Studies in Wisconsin have found that teens are smoking tobacco less. We might assume that most government health bureaucrats would be excited about that. Well, they are, but maybe not in a good way.
"Local and state health officials expressed serious concerns with the swift and steady rise in teen vaping, and they see no reversal in sight without intervention. The concern is partly that electronic cigarettes contain nicotine which can harm brain development and metals which can irritate lungs — and partly that vaping is still so new researchers don't know what else it might do to young people's bodies,” according to a USA TODAY report.
Wait, what? They are concerned because they don’t know what it does so they want to restrict it?
Instead of smoking cigarettes, some teens have chosen to go smoke free by vaping, which is also often used by adults who want to quit tobacco smoking.
Vaping: Use of a battery-powered device that heats liquid solutions into an inhalable vapor to produce a sensation similar to smoking combustible cigarettes. The e-juices come in flavors and often contain nicotine, the highly addictive chemical found in tobacco.
The Wisconsin Department of Health Services recently launched a "Tobacco is Changing" campaign supposedly intended to educate parents about the new tobacco products tempting children. They provide information about the different products and their health risks, and offer tips for talking to children about avoiding tobacco use. Note: There is no tobacco used in vaping.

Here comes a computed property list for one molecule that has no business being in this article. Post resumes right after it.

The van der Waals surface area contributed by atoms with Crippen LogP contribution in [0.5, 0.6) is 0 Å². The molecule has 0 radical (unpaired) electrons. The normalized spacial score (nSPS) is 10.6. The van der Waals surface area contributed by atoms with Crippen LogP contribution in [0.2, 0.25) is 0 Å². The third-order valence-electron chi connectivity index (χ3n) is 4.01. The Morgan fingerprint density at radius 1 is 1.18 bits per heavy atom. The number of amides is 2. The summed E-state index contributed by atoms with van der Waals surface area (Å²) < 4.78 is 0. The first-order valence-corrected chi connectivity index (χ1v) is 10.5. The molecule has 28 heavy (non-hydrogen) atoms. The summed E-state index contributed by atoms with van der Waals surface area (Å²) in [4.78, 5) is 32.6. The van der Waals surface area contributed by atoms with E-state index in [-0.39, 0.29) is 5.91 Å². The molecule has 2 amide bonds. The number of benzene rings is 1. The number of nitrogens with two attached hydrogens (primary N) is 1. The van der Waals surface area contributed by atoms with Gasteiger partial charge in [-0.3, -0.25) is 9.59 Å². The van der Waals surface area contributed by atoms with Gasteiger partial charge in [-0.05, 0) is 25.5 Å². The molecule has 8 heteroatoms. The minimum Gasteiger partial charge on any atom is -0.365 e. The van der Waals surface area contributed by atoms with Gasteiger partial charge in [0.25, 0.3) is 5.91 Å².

Public health campaigns of the past connected nicotine, addiction and cigarettes tightly together to promote the risks of smoking. Apparently DHS doesn’t understand or doesn’t care that e-cigarettes don’t contain tobacco. No tobacco smoke. No cancer. Wisconsin taxpayers are footing the bill for this propaganda.
The National Academies of Sciences, Engineering, and Medicine, in a report sponsored by the Food and Drug Administration, concluded that "e-cigarettes cannot be simply categorized as either beneficial or harmful to health.”
To some that isn’t good news.
"Should we really be that bothered about addiction in and of itself, if it doesn't come with any other substantial harms?" asked Marcus Munafo, a biological psychologist at Bristol University.
Finally, if smoking is down because the stop smoking campaigns have been successful, one has to wonder if the staff of those campaigns are seeing a threat resulting from their success and are looking for a new crisis to deal with. Just another brick in the wall?
From a line in the Pink Floyd 1970s classic song, “The Wall,” (Look it up.) “Hey, teacher, leave them kids alone!”
Marathon County Libertarian Party